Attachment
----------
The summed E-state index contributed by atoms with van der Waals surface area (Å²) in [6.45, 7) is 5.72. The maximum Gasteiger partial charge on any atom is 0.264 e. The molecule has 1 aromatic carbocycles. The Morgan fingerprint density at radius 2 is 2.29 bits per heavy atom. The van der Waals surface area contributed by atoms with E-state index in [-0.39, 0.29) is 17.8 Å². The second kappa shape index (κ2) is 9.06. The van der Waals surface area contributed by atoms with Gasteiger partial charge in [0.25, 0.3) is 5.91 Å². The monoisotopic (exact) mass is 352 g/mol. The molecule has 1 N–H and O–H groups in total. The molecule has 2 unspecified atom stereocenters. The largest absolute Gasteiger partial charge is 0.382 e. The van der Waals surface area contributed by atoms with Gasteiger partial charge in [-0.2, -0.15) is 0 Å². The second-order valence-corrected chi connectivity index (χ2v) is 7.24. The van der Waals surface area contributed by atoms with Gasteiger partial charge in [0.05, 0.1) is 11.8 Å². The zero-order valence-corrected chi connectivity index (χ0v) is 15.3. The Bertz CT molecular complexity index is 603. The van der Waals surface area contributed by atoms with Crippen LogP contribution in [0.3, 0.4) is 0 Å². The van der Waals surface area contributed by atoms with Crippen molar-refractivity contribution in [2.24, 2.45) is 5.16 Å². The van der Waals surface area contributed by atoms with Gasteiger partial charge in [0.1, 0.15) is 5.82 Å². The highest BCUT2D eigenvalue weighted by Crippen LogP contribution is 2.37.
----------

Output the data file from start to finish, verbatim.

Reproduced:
The summed E-state index contributed by atoms with van der Waals surface area (Å²) in [6.45, 7) is 5.72. The maximum Gasteiger partial charge on any atom is 0.264 e. The molecule has 1 aromatic carbocycles. The Morgan fingerprint density at radius 2 is 2.29 bits per heavy atom. The van der Waals surface area contributed by atoms with E-state index in [-0.39, 0.29) is 17.8 Å². The second kappa shape index (κ2) is 9.06. The van der Waals surface area contributed by atoms with Gasteiger partial charge in [0.25, 0.3) is 5.91 Å². The monoisotopic (exact) mass is 352 g/mol. The molecule has 1 N–H and O–H groups in total. The molecule has 2 unspecified atom stereocenters. The largest absolute Gasteiger partial charge is 0.382 e. The van der Waals surface area contributed by atoms with Gasteiger partial charge in [-0.2, -0.15) is 0 Å². The second-order valence-corrected chi connectivity index (χ2v) is 7.24. The van der Waals surface area contributed by atoms with Gasteiger partial charge in [0.05, 0.1) is 11.8 Å². The zero-order valence-corrected chi connectivity index (χ0v) is 15.3. The Bertz CT molecular complexity index is 603. The van der Waals surface area contributed by atoms with Crippen LogP contribution in [0.3, 0.4) is 0 Å². The van der Waals surface area contributed by atoms with Crippen molar-refractivity contribution in [2.24, 2.45) is 5.16 Å². The van der Waals surface area contributed by atoms with Gasteiger partial charge in [0.1, 0.15) is 5.82 Å². The highest BCUT2D eigenvalue weighted by Crippen LogP contribution is 2.37.